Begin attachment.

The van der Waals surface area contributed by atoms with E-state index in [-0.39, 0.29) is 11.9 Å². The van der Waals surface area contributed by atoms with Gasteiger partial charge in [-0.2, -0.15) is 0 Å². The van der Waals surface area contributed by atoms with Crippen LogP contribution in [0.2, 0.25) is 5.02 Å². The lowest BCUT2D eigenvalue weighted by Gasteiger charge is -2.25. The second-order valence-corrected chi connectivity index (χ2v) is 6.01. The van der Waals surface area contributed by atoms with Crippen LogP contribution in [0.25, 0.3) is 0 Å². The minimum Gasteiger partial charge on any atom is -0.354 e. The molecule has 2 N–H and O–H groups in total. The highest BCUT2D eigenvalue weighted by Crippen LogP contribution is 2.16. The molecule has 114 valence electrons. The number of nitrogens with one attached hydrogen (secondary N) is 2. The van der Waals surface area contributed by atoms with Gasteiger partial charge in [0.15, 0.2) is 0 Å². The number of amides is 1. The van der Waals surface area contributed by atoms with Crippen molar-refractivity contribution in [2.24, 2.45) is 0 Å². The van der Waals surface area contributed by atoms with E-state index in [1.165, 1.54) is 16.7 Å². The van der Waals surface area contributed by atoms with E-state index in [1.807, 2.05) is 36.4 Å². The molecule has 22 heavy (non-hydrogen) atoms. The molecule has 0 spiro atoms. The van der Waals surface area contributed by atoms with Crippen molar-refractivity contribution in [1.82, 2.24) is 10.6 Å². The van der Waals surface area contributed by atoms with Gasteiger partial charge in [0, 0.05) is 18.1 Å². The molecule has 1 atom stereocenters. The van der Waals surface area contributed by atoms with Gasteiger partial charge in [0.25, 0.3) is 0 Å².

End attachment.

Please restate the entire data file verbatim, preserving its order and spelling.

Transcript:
The van der Waals surface area contributed by atoms with E-state index in [-0.39, 0.29) is 11.9 Å². The van der Waals surface area contributed by atoms with Gasteiger partial charge in [-0.2, -0.15) is 0 Å². The van der Waals surface area contributed by atoms with Crippen LogP contribution in [0.2, 0.25) is 5.02 Å². The lowest BCUT2D eigenvalue weighted by Gasteiger charge is -2.25. The second-order valence-corrected chi connectivity index (χ2v) is 6.01. The van der Waals surface area contributed by atoms with Crippen LogP contribution in [0.25, 0.3) is 0 Å². The minimum Gasteiger partial charge on any atom is -0.354 e. The molecule has 2 N–H and O–H groups in total. The highest BCUT2D eigenvalue weighted by Crippen LogP contribution is 2.16. The molecule has 114 valence electrons. The number of nitrogens with one attached hydrogen (secondary N) is 2. The van der Waals surface area contributed by atoms with Gasteiger partial charge in [0.15, 0.2) is 0 Å². The number of amides is 1. The van der Waals surface area contributed by atoms with Crippen molar-refractivity contribution in [2.24, 2.45) is 0 Å². The van der Waals surface area contributed by atoms with E-state index in [1.165, 1.54) is 16.7 Å². The van der Waals surface area contributed by atoms with E-state index in [1.807, 2.05) is 36.4 Å². The molecule has 22 heavy (non-hydrogen) atoms. The molecule has 0 spiro atoms. The van der Waals surface area contributed by atoms with Crippen molar-refractivity contribution in [1.82, 2.24) is 10.6 Å². The van der Waals surface area contributed by atoms with Gasteiger partial charge in [0, 0.05) is 18.1 Å². The molecule has 1 atom stereocenters. The van der Waals surface area contributed by atoms with Gasteiger partial charge in [0.25, 0.3) is 0 Å².